## Using Mathematica » Useful Features

## Calculus

Mathematica is useful for many types of mathematical operations, but of particular use are derivatives and integrals.

### Derivatives

Derivatives can be taken using either the function `D`

or the alias `ESC`pd`ESC`.

For example, to take the first derivative of `x^2`

one can use either of the following:

` ``D[x^2,x]`

` ``2 x`

or

` ``Subscript[∂, x]x^2`

` ``2 x`

A derivative can be taken of a derivative:

` ``Subscript[∂, x]Subscript[∂, x]x^2`

` ``2`

But this is equivalent to a simple second derivative which Mathematica can also do:

` ``D[x^2,{x,2}]`

` ``2`

or

` ``Subscript[∂, x, x]x^2`

` ``2`

We can also take derivatives in multiple variables:

` ``Subscript[∂, x, y]1/Sqrt[x^2 + y^2]`

` ``(3 x y)/(x^2 + y^2)^(5/2)`

Here's that but formatted better:

$$\frac{3 x y}{\left(x^2+y^2\right)^{5/2}}$$

And then for fun let's plot this:

` ````
dxy=Subscript[∂, x, y]1/Sqrt[x^2 + y^2];
Plot3D[dxy,{x,-5,5},{y,-5,5}]
```

### Integration

Mathematica also knows how to do more integrals than any chemist is likely to need. The function for integration is `Integrate`

although like with derivatives there is an alias via `ESC`intt`ESC` for indefinite integrals and `ESC`dintt`ESC` for definite integrals

Here's the standard form for `Integrate`

:

` ``Integrate[2,x]`

` ``2 x`

And here's the alias form:

` ``∫2ⅆx`

` ``2 x`

And just to show that Mathematica observes the fundamental theorem of calculus like the rest of us:

` ``∫∫dxyⅆxⅆy`

` ``1/Sqrt[x^2 + y^2]`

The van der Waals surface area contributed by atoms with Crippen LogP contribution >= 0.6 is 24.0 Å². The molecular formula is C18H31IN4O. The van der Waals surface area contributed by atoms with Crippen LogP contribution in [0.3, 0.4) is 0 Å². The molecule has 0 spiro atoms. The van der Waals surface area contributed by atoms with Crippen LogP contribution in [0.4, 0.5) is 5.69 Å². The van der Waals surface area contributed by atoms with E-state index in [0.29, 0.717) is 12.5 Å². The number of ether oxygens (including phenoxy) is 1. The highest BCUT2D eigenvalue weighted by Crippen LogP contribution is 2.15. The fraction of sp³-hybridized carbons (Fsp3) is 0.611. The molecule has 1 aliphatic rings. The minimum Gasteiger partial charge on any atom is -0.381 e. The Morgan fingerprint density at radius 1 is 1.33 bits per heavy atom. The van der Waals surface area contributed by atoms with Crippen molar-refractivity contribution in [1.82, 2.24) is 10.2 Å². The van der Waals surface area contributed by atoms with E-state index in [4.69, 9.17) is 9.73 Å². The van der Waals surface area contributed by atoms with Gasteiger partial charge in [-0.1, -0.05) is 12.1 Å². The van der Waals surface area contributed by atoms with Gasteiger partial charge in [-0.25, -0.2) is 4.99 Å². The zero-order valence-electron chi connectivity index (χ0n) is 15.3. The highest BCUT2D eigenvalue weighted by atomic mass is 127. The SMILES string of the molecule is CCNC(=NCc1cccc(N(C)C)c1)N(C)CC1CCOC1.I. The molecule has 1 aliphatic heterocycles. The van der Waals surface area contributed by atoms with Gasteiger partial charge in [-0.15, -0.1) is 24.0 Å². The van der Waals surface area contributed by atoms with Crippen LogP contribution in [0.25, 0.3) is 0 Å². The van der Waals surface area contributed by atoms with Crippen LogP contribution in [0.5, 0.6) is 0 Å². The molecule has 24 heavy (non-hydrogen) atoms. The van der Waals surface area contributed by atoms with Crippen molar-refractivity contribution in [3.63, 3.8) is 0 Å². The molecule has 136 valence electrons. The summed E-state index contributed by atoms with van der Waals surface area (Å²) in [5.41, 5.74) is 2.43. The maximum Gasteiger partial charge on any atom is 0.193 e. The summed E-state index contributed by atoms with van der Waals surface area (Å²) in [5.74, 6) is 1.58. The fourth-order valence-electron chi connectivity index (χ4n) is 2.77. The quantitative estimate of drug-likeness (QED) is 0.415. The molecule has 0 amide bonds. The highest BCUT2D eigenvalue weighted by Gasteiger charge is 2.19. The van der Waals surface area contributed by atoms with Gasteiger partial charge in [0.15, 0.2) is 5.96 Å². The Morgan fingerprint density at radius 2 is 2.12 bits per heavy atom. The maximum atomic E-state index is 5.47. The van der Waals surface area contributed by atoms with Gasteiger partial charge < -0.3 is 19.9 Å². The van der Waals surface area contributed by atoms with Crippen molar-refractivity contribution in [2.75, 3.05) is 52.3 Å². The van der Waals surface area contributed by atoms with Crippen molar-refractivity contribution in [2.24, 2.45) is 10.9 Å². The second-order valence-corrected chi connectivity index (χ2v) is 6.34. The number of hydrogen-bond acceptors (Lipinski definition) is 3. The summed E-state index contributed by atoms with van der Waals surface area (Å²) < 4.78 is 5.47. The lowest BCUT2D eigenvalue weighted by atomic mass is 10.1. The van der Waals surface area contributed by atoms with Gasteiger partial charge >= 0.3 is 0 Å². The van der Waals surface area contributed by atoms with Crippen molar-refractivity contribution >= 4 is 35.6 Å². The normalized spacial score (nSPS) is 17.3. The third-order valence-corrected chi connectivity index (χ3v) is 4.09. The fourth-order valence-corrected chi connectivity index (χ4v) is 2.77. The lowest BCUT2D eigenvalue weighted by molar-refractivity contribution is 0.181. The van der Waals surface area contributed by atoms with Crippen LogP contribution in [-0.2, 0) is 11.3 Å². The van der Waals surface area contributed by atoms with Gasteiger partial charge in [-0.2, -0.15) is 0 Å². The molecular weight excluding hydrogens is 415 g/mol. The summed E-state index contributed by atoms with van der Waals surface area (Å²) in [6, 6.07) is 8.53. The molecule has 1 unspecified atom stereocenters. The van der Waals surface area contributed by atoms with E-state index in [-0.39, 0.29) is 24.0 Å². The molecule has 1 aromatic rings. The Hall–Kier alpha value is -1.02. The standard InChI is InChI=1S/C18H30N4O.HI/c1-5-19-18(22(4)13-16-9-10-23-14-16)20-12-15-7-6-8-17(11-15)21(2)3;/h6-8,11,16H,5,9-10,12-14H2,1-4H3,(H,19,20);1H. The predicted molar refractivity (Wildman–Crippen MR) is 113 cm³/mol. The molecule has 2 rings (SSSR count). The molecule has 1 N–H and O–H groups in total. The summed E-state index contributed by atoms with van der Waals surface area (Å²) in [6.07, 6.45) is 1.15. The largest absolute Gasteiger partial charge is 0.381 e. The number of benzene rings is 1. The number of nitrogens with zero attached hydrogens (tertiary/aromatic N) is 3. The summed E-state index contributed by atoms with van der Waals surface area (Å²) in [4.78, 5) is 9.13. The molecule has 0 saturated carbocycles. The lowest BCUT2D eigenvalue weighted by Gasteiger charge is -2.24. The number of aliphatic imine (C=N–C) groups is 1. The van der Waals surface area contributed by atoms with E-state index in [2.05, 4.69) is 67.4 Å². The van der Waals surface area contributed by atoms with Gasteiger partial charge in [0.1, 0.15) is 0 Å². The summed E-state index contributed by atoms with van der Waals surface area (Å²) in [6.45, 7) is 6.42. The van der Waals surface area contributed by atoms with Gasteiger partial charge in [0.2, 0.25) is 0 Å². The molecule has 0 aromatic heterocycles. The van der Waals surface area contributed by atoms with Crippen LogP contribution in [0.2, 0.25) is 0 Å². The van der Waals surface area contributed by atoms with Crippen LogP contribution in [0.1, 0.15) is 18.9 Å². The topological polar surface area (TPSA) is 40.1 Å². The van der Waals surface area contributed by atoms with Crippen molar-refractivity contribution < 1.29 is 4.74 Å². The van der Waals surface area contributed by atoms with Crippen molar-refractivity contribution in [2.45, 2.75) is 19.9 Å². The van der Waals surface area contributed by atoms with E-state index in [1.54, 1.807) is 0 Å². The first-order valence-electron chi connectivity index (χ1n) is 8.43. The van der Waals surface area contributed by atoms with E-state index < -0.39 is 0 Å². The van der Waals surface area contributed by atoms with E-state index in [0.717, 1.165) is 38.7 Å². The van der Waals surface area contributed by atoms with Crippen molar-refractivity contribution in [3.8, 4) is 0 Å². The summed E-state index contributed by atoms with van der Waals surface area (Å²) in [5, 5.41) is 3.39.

Again, here's the same but formatted better:

$$\frac{1}{\sqrt{x^2+y^2}}$$

And we'll plot this too:

` ````
reversedxy=∫∫dxy ⅆxⅆy;
Plot3D[reversedxy,{x,-5,5},{y,-5,5}]
```

### Fun examples:

Mathematica is a great calculus tool and it knows many types of interesting functions so we'll have it integrate the following nasty function for us:

$$P-hash-!!!11573959464626687!!!-hash-4(\cos (\theta ))}{\partial \theta }$$

where $P_i(\cos (\theta ))$ is the $i^{\text{th}}$ Legendre polynomial in $\cos (\theta )$

` ``Integrate[LegendreP[3,Cos[θ]]Cot[θ]D[LegendreP[4,Cos[θ]],θ],{θ,0,π}]`

` ``0`

but Mathematica has absolutely no problem evaluating this integral. It can even tell you that switching the derivative and cot terms makes the integral impossible to evaluate.

` ``Integrate[LegendreP[3,Cos[θ]]D[Cot[θ]LegendreP[4, Cos[θ]],θ], {θ,0,π}]`

$$\int_0^{\pi } \frac{1}{2} \left(-3 \cos (\theta )+5 \cos ^3(\theta )\right) \left(-\frac{1}{8} \left(3-30 \cos ^2(\theta )+35 \cos ^4(\theta )\right) \csc ^2(\theta )+\frac{1}{8} \cot (\theta ) \left(60 \cos (\theta ) \sin (\theta )-140 \cos ^3(\theta ) \sin (\theta )\right)\right) \, d\theta$$

And when it sees that it simply returns the integral unevaluated